Locked in all alone in my apartment, no one’s coming, no one’s watching me, I can do pretty much as I please. I can don my finest clothes and walk around, or I can choose to wear nothing. I can be on bed the whole day and laze around. I can read or watch TV through the night and get up at noon. I can sing, I can dance, I can scream (as long it doesn’t reach my neighbours), I can be a mess, or I can be perfect. Who cares? No one’s here to judge and comment on my choices. What freedom!
Yes, that was my initial feeling of glee (in these gloomy times) when the lockdown was first announced. But alas, it was short-lived. I blamed it first at having to work from home. “If I didn’t have to open the laptop at 9:30 every morning life would be so much better,” I grumbled to myself. Then I realized my weekends were no better. So obsessed I was with cleaning every nook and corner of my apartment, cooking a perfect meal that I managed to have lunch only at 4 on weekends. After that, I would be too exhausted to do anything, usually not in such a great mood.
Lockdown, which in some ways has been a break for many, has been utterly exhausting for me. I go to bed planning the next day’s chores “I have to be up by 7 and clean the balconies, chop the veggies and then close a proposal before the 10 a.m. call,” I would mutter to myself at night like a prayer. I would jump up in the morning and chide myself for waking up late for there’s so much to do. I pushed myself almost to the brink – the house had to be perfect, meals cooked, all the tasks done well ahead of time. I even dress up every morning for office (my living room now) or a call, that’s something I actually enjoy.
In the evening when I would finally relax with a cup of coffee, I would look around me with some pride and satisfaction. I would look at myself in the mirror and smile. But then, the feeling of being let down and being under-appreciated would come gushing back. My friends who sometimes are not able to call me every day, my colleagues and acquaintances who don’t seem to appreciate me adequately would be frowned upon. For, strangely enough, I would feel like a martyr. “I am doing so much from morning till night (all for myself, on my own accord), and no one cares.”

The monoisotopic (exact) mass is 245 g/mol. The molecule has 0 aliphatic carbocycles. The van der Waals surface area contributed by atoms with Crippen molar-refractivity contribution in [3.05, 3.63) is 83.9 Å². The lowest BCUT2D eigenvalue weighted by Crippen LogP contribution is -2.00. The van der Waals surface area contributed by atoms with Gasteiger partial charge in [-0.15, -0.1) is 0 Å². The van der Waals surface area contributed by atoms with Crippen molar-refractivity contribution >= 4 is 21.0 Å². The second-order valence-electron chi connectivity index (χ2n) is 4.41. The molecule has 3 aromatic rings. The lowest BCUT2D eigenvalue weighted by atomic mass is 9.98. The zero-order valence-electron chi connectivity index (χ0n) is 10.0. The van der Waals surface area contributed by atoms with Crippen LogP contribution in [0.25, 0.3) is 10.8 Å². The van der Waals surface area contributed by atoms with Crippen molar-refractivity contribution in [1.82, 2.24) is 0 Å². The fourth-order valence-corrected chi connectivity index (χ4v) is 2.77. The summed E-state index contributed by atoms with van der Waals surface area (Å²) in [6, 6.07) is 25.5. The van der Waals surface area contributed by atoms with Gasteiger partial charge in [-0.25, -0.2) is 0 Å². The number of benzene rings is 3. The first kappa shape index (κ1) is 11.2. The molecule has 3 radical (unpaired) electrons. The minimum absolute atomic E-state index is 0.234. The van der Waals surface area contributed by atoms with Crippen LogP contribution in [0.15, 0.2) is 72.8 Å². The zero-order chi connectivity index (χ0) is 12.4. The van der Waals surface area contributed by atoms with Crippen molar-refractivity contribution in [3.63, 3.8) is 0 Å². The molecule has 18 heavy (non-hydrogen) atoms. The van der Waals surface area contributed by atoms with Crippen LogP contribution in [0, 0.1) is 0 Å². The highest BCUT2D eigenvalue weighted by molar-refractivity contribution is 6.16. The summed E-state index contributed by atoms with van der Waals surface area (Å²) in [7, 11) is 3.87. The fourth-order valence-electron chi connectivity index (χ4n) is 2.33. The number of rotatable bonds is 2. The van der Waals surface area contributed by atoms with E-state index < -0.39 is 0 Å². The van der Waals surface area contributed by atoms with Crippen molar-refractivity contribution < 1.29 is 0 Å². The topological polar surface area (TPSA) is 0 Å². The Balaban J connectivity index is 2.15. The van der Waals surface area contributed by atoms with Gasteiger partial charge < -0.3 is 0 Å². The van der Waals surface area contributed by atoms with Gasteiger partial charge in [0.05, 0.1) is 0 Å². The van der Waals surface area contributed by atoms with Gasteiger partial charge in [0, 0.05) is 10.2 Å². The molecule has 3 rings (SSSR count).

But why should anyone care? Why should I care whether anybody cares about what I do within my four walls? But unfortunately, I do. I guess we all do, whether we like to admit it or not. We have a bit of a narcissist strain running in us, we are all bit of show-offs. We love to be acknowledged, we love to be appreciated, we love all the attention we get. My life is my show, my performance and I am the protagonist or the showgirl. Not having an audience for our show has perhaps been one dilemma for people like me, who are locked in alone. Though I was a little ashamed when the realization first dawned on me, it’s not such a bad thing, I guess. My urge to show myself off is something that is driving me along as I wait eagerly to catch up with my friends and family once this is over.
Now that I have accepted the fact that there’s a showgirl in me who’s missing not having an audience around, I am much more at peace with myself, I am much happier. I have stopped blaming others for not being there, I stopped being hard on myself. The showgirl does as she pleases, she smiles at herself often, she ponders, she relaxes. And most of all, she takes good care of herself, for when she steps out again, she would like to put her best foot forward!